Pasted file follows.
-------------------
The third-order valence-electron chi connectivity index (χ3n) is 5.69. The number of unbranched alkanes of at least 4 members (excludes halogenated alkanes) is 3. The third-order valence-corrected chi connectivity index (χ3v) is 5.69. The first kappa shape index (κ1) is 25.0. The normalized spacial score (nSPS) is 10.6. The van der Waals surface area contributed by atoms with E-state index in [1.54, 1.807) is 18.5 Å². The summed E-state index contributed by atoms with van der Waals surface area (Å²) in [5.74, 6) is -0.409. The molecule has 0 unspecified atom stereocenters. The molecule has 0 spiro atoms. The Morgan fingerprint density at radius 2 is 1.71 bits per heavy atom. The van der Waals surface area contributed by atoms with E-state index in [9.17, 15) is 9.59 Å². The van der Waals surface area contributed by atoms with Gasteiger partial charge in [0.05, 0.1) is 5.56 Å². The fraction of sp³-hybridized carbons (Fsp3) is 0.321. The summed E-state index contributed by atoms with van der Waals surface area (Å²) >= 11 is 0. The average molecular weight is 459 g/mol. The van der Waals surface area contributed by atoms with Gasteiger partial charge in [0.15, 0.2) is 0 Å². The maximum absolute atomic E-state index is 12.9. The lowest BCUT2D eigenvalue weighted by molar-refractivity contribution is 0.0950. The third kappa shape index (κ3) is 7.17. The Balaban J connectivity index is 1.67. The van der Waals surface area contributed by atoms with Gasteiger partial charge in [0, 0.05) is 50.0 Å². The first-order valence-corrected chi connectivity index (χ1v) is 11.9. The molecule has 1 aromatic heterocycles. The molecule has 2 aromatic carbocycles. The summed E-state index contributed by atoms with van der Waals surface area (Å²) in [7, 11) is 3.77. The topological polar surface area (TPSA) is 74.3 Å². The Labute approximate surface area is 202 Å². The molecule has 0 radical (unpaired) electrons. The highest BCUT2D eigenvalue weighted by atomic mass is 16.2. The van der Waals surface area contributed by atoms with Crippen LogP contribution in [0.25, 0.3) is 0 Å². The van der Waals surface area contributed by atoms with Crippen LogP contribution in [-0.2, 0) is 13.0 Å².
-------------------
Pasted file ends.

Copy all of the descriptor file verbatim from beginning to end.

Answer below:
The third-order valence-electron chi connectivity index (χ3n) is 5.69. The number of unbranched alkanes of at least 4 members (excludes halogenated alkanes) is 3. The third-order valence-corrected chi connectivity index (χ3v) is 5.69. The first kappa shape index (κ1) is 25.0. The normalized spacial score (nSPS) is 10.6. The van der Waals surface area contributed by atoms with E-state index in [1.54, 1.807) is 18.5 Å². The summed E-state index contributed by atoms with van der Waals surface area (Å²) in [5.74, 6) is -0.409. The molecule has 0 unspecified atom stereocenters. The molecule has 0 spiro atoms. The Morgan fingerprint density at radius 2 is 1.71 bits per heavy atom. The van der Waals surface area contributed by atoms with E-state index in [9.17, 15) is 9.59 Å². The van der Waals surface area contributed by atoms with Gasteiger partial charge in [0.05, 0.1) is 5.56 Å². The fraction of sp³-hybridized carbons (Fsp3) is 0.321. The summed E-state index contributed by atoms with van der Waals surface area (Å²) >= 11 is 0. The average molecular weight is 459 g/mol. The van der Waals surface area contributed by atoms with Gasteiger partial charge in [0.15, 0.2) is 0 Å². The maximum absolute atomic E-state index is 12.9. The lowest BCUT2D eigenvalue weighted by molar-refractivity contribution is 0.0950. The third kappa shape index (κ3) is 7.17. The Balaban J connectivity index is 1.67. The van der Waals surface area contributed by atoms with Gasteiger partial charge in [0, 0.05) is 50.0 Å². The first-order valence-corrected chi connectivity index (χ1v) is 11.9. The molecule has 1 aromatic heterocycles. The molecule has 2 aromatic carbocycles. The summed E-state index contributed by atoms with van der Waals surface area (Å²) in [7, 11) is 3.77. The topological polar surface area (TPSA) is 74.3 Å². The Labute approximate surface area is 202 Å². The molecule has 0 radical (unpaired) electrons. The highest BCUT2D eigenvalue weighted by atomic mass is 16.2. The van der Waals surface area contributed by atoms with Crippen LogP contribution in [0.25, 0.3) is 0 Å². The van der Waals surface area contributed by atoms with Crippen LogP contribution in [-0.2, 0) is 13.0 Å².